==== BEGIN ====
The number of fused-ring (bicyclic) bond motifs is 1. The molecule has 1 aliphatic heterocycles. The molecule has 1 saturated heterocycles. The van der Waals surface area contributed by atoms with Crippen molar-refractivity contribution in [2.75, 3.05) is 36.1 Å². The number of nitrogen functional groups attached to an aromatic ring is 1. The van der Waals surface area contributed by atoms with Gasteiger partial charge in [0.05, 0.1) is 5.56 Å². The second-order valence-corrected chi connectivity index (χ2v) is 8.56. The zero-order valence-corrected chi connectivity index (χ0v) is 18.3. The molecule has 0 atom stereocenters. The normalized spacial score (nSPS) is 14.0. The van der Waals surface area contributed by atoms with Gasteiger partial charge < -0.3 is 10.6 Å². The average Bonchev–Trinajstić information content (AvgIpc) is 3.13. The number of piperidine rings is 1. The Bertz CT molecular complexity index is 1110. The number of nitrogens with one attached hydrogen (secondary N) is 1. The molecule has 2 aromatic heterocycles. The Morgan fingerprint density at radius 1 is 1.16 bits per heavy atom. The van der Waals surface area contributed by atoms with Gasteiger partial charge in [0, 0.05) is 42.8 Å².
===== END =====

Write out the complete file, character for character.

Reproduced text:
The number of fused-ring (bicyclic) bond motifs is 1. The molecule has 1 aliphatic heterocycles. The molecule has 1 saturated heterocycles. The van der Waals surface area contributed by atoms with Crippen molar-refractivity contribution in [2.75, 3.05) is 36.1 Å². The number of nitrogen functional groups attached to an aromatic ring is 1. The van der Waals surface area contributed by atoms with Gasteiger partial charge in [0.05, 0.1) is 5.56 Å². The second-order valence-corrected chi connectivity index (χ2v) is 8.56. The zero-order valence-corrected chi connectivity index (χ0v) is 18.3. The molecule has 0 atom stereocenters. The normalized spacial score (nSPS) is 14.0. The van der Waals surface area contributed by atoms with Gasteiger partial charge < -0.3 is 10.6 Å². The average Bonchev–Trinajstić information content (AvgIpc) is 3.13. The number of piperidine rings is 1. The Bertz CT molecular complexity index is 1110. The number of nitrogens with one attached hydrogen (secondary N) is 1. The molecule has 2 aromatic heterocycles. The Morgan fingerprint density at radius 1 is 1.16 bits per heavy atom. The van der Waals surface area contributed by atoms with Gasteiger partial charge in [0, 0.05) is 42.8 Å².